Why are our National Parks full of rubbish?

  • Contributor information: CNP


“An indescribable heap of filthy paper, empty fruit tins, broken bottles, cigarette and chocolate wrappers, matchboxes, cigarette ends and other litter.” This was how the Sheffield Daily Telegraph described what local schoolchildren, encouraged by the Sheffield & Peak District branch of what was then called the Council for the Preservation of Rural England (CPRE), had collected from Stanage in the Peak District one Bank Holiday. That particular litter pick took place in 1929.

Almost a century later it’s still happening at this iconic location, except now Stanage is in a National Park. So why? It’s tempting to blame it on a new, largely urban audience, unaware or untutored in how to behave in the countryside. But that’s too simplistic.

As the 1929 example shows, throwing rubbish around the British countryside has been going on well before National Parks were established; and despite the efforts of the Keep Britain Tidy group, CPRE’s Stop the Drop campaign and Great British Beach Clean, as well as the Countryside Code and TV Wombles, people seem intent on despoiling the very places they apparently come to enjoy.

Some of it must be down to a basic lack of environmental awareness and education, as well as an absence of personal responsibility and good citizenship that surely must start in the home and at school? But the uncomfortable truth is that there are plenty of people who simply don’t seem to care.

We have become a materialistic and selfish society, all too happy to throw things out and let someone else pick up the mess. Recently and redolent of too many music festivals, that seems to include whole tents and their contents; but it’s a problem that extends further up the scale to fly-tipping and industrial pollution. However, perhaps the most insidious current threat to National Parks is from a small foil box packed with flammable charcoal – single-use disposable barbecues – which have led to a string of damaging fires such as those in the Peak District and the New Forest.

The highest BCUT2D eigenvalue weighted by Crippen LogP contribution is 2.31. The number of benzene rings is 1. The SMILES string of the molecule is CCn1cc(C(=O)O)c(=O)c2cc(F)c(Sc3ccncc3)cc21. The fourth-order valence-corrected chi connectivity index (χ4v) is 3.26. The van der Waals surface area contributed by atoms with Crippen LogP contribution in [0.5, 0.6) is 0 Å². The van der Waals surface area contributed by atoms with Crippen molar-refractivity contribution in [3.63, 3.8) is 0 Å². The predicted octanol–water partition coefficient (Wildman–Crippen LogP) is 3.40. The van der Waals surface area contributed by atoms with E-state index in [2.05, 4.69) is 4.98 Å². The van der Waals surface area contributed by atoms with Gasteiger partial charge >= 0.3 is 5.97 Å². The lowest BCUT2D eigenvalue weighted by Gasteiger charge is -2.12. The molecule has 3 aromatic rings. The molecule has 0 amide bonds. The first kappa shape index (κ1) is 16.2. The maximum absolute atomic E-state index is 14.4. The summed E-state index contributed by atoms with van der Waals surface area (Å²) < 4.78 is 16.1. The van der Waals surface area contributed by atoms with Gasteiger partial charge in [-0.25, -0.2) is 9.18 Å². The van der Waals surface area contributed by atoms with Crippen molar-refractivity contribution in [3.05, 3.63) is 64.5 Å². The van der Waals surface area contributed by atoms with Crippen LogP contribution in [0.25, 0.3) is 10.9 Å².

But litter doesn’t just make the countryside look ugly, start fires and prove a hazard for wildlife and farm animals. Picking up other people’s rubbish costs time and money and is an unpleasant task. As lockdown began to ease in June, Lake District National Park Authority (NPA) staff collected over 300 bags of rubbish in a single weekend, while a North York Moors NPA team fished 20 bags of rubbish from a single waterway. In 2019 alone, the Peak District NPA spent £37,000 on removing litter, funds which could have otherwise supported, for instance, a ranger’s post.

So how do we stop the litter louts?

1. Educate, engage, encourage

Councils already have the power to issue £150 on-the-spot fines for littering, but resources are scarce and litter enforcement is rarely a priority. Instead, NPAs must continue to spread messages about responsible visiting through local codes of conduct such as #PeakDistrictProud and Dartmoor’s #LoveMoorLife, which includes on-the-spot rewards from rangers for those taking their rubbish home with them.

2. Facilitate, collaborate

Let’s not forget that there are lots of people who continue to do the right thing. Locals, landowners, volunteers and outdoor enthusiasts alike often pick up other people’s litter, and perhaps there’s more we can do to empower and support them.

3. Behavioural change – an all-important nudge

Experts say that the best chance of changing people’s behaviour for the better is not to tell them what they can’t do but to coerce and incentivise them so they can. Like the successful 5p shopping bag charge, a deposit return scheme for items commonly thrown away, such as bottles and packaging, may help change people’s behaviour – but it must come from Government, be properly resourced and lasting. We’re still waiting for the deposit return scheme for drinks containers promised in 2018.

4. The polluter must pay

As well as penalising irresponsible consumers it’s time to make those producing and selling the throw-away plastic bottles, pop-up tents and disposable barbecues also liable, at least in part, for the clean-up costs. Currently 90% of all Britain’s waste clean-up costs (£1 billion in 2015) fall on the taxpayer, rather than on the manufacturers or fast food outlets making or peddling the throw-away items.

Ultimately, though, littering our National Parks and other beauty spots on such a scale as we’ve seen recently is an appalling reflection on us as a society and the regard we appear to hold for landscape, wildlife and the wider environment. It’s surely time to demand something better?


Andrew McCloy is chair of the Peak District National Park, andrew.mccloy@peakdistrict.gov.uk

A version of this blog first appeared on Gritstone Coop’s website.